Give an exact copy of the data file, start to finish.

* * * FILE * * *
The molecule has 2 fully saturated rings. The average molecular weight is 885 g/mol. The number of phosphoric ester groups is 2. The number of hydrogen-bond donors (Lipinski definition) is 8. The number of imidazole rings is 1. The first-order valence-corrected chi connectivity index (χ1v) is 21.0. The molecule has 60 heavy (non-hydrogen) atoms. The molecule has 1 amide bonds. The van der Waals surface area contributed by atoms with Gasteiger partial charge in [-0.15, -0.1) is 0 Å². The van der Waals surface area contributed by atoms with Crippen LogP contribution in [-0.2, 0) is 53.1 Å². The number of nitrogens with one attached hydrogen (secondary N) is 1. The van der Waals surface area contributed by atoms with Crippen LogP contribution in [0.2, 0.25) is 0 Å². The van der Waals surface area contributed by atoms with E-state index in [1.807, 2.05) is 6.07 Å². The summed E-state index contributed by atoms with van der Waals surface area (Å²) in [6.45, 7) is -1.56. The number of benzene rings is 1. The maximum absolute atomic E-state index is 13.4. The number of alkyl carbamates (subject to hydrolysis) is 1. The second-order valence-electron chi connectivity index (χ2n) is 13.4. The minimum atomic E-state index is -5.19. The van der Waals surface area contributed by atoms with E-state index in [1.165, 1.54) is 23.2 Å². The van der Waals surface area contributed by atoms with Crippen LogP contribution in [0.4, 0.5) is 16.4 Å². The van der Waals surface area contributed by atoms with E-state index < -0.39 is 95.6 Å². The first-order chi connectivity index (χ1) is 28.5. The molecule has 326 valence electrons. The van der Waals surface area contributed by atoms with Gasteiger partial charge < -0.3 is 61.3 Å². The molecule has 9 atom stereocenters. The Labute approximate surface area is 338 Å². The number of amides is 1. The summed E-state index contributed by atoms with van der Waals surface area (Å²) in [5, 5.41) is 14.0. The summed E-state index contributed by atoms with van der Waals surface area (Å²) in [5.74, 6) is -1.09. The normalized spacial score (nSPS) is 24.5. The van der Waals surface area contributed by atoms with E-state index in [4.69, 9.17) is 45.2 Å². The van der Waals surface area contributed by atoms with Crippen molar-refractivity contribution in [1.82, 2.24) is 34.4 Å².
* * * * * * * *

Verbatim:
The molecule has 2 fully saturated rings. The average molecular weight is 885 g/mol. The number of phosphoric ester groups is 2. The number of hydrogen-bond donors (Lipinski definition) is 8. The number of imidazole rings is 1. The first-order valence-corrected chi connectivity index (χ1v) is 21.0. The molecule has 60 heavy (non-hydrogen) atoms. The molecule has 1 amide bonds. The van der Waals surface area contributed by atoms with Gasteiger partial charge in [-0.15, -0.1) is 0 Å². The van der Waals surface area contributed by atoms with Crippen LogP contribution in [-0.2, 0) is 53.1 Å². The number of nitrogens with one attached hydrogen (secondary N) is 1. The van der Waals surface area contributed by atoms with Crippen LogP contribution in [0.2, 0.25) is 0 Å². The van der Waals surface area contributed by atoms with E-state index in [1.807, 2.05) is 6.07 Å². The summed E-state index contributed by atoms with van der Waals surface area (Å²) in [6.45, 7) is -1.56. The number of benzene rings is 1. The maximum absolute atomic E-state index is 13.4. The number of alkyl carbamates (subject to hydrolysis) is 1. The second-order valence-electron chi connectivity index (χ2n) is 13.4. The minimum atomic E-state index is -5.19. The van der Waals surface area contributed by atoms with E-state index in [1.165, 1.54) is 23.2 Å². The van der Waals surface area contributed by atoms with Crippen LogP contribution in [0.4, 0.5) is 16.4 Å². The van der Waals surface area contributed by atoms with E-state index < -0.39 is 95.6 Å². The first-order chi connectivity index (χ1) is 28.5. The molecule has 326 valence electrons. The van der Waals surface area contributed by atoms with Gasteiger partial charge < -0.3 is 61.3 Å². The molecule has 9 atom stereocenters. The Labute approximate surface area is 338 Å². The number of amides is 1. The summed E-state index contributed by atoms with van der Waals surface area (Å²) in [5, 5.41) is 14.0. The summed E-state index contributed by atoms with van der Waals surface area (Å²) in [5.74, 6) is -1.09. The normalized spacial score (nSPS) is 24.5. The van der Waals surface area contributed by atoms with E-state index in [4.69, 9.17) is 45.2 Å². The van der Waals surface area contributed by atoms with Crippen molar-refractivity contribution in [1.82, 2.24) is 34.4 Å².